In this first part of the build, you will create a circuit to provide power to the Raspberry Pi from the battery. You will make the circuit connections using the soldering skills that you’ve gained from the Soldering Module.
First, we will introduce you to the components that you will be working with. Then, you will do some preliminary tasks that will run in the background. As those tasks are running, you will go through the first portion of the build.
What you will need
Battery Charging Adapter
Power Distribution Board (PDB)
Universal Battery Eliminator Circuit (UBEC)
Raspberry Pi Hat
Micro SD Card
What you will get
Assembled Raspberry Pi Hat and PDB
Detailed Hardware Descriptions#
The Battery on your drone is a 1500mAh 3S 20C LiPo Battery. Let’s go over what all that means.
The unit milliampere-hour, or
mAh, is a measure of how much charge a battery can hold. The higher this number is, the more charge the battery can hold; therefore, the battery will “last” longer and your drone will fly for a longer time without needing to be recharged.
A Lithium-ion polymer (LiPo) battery is made up of one or more LiPo cells. Each cell has a voltage of 3.7 V when it is discharged, and 4.2 V when it is charged. The cells in your battery are connected in series, so that the voltages add together to get a total of 11.1 V when discharged, and 12.6 V when charged. There are three cells connected in series in your battery, so it is called a 3S battery.
The “C” rating of a LiPo Battery determines how much current the battery can deliver. The maximum current draw is equal to the battery’s C rating multiplied by the battery’s capacity. For the drone’s 1500mAh 20C batteries, the maximum current draw is 1500mAh x 20C = 30A.
Review the safety information on the battery.
Taking the proper precautions when using, storing, or charging is very important to keeping the battery safe.
Only store the battery at room temperature and out of direct sunlight.
Do not discharge a battery below 10.5 V.
Never leave the battery charging unattended.
Unplug the battery once it is fully charged.
Battery charger and charging adapter#
The battery charger and charging adapter allow you to draw power from an outlet to recharge the LiPo battery of your Duckiedrone. The blue charger has a display that cycles through showing the voltage on each cell and the overall voltage of the battery while it is charging.
During development/testing you might need to keep your drone on for more time than the battery allows.
A good solution for this scenario is to connect the Raspberry Pi to an external power supply, disconnecting the battery from the PDB.
In this way you can activate all the nodes (including Flight Controller) but the motors will not get power to spin.
Power Distribution Board (PDB)#
The Power Distribution Board is used to distribute power from the battery to electrical components of the drone. The PDB is an example of a Printed Circuit Board (PCB), which is a circuit board that has connections within its structure. For the PDB, the internal wiring connects all of the positive (+) pads together, and all of the negative (-) pads together; this allows for the battery to be connected to one set of positive and negative pads, and all of the other pads receive power.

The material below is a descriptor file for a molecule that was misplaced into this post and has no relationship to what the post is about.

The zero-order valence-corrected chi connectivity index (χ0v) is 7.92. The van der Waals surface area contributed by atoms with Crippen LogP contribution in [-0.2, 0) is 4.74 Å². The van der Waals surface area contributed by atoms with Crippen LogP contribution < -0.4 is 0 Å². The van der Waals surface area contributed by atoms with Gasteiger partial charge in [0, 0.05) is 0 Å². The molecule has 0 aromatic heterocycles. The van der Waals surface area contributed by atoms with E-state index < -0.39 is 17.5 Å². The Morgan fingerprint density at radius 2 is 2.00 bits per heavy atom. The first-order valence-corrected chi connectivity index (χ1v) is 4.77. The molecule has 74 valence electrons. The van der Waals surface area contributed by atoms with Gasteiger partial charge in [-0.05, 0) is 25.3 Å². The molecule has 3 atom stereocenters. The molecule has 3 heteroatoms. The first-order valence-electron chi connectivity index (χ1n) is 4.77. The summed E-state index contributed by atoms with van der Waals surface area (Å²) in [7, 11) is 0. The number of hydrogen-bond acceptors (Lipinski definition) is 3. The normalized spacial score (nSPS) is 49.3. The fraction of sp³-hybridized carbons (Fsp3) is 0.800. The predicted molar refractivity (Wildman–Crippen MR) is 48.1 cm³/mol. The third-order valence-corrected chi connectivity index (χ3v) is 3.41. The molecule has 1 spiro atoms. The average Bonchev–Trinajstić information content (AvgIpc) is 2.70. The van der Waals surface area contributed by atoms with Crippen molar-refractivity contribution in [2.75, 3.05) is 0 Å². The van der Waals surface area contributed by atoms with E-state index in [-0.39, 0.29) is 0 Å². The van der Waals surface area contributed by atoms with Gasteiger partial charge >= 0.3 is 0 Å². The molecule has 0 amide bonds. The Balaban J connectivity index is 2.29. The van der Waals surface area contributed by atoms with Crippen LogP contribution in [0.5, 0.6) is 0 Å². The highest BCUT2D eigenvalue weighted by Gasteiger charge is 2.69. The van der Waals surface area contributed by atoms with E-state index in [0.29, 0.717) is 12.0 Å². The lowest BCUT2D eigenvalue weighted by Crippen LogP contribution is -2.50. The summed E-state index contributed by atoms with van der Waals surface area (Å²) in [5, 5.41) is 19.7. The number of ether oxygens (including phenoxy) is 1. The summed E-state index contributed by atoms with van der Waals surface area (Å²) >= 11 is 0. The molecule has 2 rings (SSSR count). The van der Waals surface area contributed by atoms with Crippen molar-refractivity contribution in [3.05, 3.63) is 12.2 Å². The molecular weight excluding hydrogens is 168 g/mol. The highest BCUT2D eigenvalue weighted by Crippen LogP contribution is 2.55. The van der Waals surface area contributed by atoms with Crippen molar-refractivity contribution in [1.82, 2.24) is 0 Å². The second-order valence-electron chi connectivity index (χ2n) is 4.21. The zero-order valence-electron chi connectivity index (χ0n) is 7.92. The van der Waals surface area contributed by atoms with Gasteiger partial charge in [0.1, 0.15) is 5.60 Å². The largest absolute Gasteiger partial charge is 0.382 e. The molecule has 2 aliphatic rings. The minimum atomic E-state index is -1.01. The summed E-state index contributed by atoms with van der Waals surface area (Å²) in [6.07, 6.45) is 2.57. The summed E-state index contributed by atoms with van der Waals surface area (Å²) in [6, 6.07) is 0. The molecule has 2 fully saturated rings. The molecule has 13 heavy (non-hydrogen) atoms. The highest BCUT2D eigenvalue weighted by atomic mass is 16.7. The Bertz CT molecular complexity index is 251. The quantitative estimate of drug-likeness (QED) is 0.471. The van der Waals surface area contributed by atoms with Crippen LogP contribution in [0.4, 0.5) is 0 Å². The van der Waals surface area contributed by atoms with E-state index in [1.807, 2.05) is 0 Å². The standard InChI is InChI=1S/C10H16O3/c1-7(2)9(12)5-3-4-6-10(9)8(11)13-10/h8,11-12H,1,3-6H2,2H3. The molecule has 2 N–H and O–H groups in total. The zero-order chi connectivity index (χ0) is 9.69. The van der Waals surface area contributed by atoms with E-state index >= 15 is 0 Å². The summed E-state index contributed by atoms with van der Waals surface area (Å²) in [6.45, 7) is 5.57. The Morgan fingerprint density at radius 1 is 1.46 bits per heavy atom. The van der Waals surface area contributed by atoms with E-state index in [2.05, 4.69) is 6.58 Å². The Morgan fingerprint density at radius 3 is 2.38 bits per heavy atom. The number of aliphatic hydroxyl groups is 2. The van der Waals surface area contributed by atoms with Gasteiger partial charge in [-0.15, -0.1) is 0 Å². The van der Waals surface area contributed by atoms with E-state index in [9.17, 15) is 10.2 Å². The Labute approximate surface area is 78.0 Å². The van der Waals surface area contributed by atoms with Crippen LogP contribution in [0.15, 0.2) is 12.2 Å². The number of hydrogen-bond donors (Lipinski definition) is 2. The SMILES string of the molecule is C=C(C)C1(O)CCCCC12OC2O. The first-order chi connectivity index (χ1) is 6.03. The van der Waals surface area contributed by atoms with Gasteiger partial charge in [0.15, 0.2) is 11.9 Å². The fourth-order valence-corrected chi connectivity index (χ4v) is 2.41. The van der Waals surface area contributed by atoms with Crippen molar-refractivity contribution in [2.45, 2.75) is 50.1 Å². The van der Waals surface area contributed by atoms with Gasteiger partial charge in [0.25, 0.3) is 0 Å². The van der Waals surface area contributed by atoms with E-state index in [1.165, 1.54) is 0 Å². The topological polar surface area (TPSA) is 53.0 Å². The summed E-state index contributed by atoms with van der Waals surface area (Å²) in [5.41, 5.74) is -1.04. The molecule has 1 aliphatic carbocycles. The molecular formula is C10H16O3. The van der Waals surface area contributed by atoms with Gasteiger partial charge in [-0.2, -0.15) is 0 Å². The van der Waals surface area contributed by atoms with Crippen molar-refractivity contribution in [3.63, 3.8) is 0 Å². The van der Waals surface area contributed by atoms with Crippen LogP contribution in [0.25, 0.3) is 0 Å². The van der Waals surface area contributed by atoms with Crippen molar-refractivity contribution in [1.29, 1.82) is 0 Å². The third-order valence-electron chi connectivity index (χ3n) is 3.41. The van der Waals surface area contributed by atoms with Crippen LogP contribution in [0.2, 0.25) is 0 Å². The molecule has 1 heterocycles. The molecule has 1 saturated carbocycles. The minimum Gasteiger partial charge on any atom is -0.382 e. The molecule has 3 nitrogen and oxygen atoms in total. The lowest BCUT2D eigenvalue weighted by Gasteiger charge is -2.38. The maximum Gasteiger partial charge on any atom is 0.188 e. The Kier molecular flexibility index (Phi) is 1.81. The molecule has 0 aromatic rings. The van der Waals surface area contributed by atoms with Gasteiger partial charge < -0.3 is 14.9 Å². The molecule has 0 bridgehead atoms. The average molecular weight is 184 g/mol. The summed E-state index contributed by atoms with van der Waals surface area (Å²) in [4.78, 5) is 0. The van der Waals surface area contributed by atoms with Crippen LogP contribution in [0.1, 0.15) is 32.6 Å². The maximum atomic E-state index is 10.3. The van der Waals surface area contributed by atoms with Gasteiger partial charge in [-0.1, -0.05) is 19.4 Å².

UBEC (Universal Battery Eliminator Circuit)#
The UBEC, solves the issue that arises from different electrical components requiring different supply voltages. In the case of the drone, the LiPo battery is used for outputs around 12V: this is the required voltage for the motors, but not for the Raspberry Pi, which requires 5V. The Universal Battery Eliminator Circuit eliminates the need to carry multiple batteries of different voltages by converting the 12V supply from the battery down to a 5V supply for the Raspberry Pi.
The Raspberry Pi is a single-board computer. The Raspberry Pi is capable of running a full desktop operating system: you can use it as a computer similar to the one you’re using now. The Raspberry Pi is used on the drone as the main computer that reads and processes all the sensor data and user inputs, and then sends commands to the flight controller to control the drone motors. The drone would be able to fly without it if a person had a remote controller to manually steer the drone. However, for the Duckiedrone, the person with a remote controller is replaced by software and sensors on the Raspberry Pi. This, as well as the sensors you will connect later, makes autonomous flight possible.
Raspberry Pi Hat#
The Raspberry Pi Hat is a special type of breadboard. One useful property of a breadboard is that it has rails. A rail is a sequence of holes that share an electrical connection:
The rails are useful because every wire put on a rail will be electrically connected; this means that it does not matter which hole along a rail a wire is inserted. This is useful for wire organization, and if a soldering mistake is made in one hole, an adjacent hole in the same rail can be used instead.
Notice especially the long
GND rails; we can use any of the holes in these rails to provide power to components. Also notice that there is a
3.3V rail, be sure not to mix this up with the
5V rail because electrical components will only work at the correct voltages.
Micro SD Card#
The micro SD card stores the operating system on the Raspberry Pi, as well as all the software needed for autonomous flight.
An XT60 connector cable is a component which provides power when a power source (e.g. battery) is connected to it. By soldering it to the PDB, the PDB will get power to distribute to other components.
The heatsinks help regulate the temperature of your Raspberry Pi.